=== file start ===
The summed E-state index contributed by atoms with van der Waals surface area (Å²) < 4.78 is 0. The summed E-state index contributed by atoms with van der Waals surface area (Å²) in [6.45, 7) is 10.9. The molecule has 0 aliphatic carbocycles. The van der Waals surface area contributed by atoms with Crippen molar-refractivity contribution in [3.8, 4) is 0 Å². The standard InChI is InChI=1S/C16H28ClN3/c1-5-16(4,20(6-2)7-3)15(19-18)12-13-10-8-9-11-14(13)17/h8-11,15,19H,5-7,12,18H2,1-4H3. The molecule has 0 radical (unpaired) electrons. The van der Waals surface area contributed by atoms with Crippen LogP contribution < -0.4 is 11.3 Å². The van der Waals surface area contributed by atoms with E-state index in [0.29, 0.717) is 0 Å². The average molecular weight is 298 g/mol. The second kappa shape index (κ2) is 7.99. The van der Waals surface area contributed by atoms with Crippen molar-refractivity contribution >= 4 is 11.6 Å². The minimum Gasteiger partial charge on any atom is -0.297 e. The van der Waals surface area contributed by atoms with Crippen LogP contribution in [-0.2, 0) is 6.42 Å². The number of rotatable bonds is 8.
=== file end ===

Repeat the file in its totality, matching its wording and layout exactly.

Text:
The summed E-state index contributed by atoms with van der Waals surface area (Å²) < 4.78 is 0. The summed E-state index contributed by atoms with van der Waals surface area (Å²) in [6.45, 7) is 10.9. The molecule has 0 aliphatic carbocycles. The van der Waals surface area contributed by atoms with Crippen molar-refractivity contribution in [3.8, 4) is 0 Å². The standard InChI is InChI=1S/C16H28ClN3/c1-5-16(4,20(6-2)7-3)15(19-18)12-13-10-8-9-11-14(13)17/h8-11,15,19H,5-7,12,18H2,1-4H3. The molecule has 0 radical (unpaired) electrons. The van der Waals surface area contributed by atoms with Crippen LogP contribution < -0.4 is 11.3 Å². The van der Waals surface area contributed by atoms with E-state index in [0.29, 0.717) is 0 Å². The average molecular weight is 298 g/mol. The second kappa shape index (κ2) is 7.99. The van der Waals surface area contributed by atoms with Crippen molar-refractivity contribution >= 4 is 11.6 Å². The minimum Gasteiger partial charge on any atom is -0.297 e. The van der Waals surface area contributed by atoms with Crippen LogP contribution in [-0.2, 0) is 6.42 Å². The number of rotatable bonds is 8.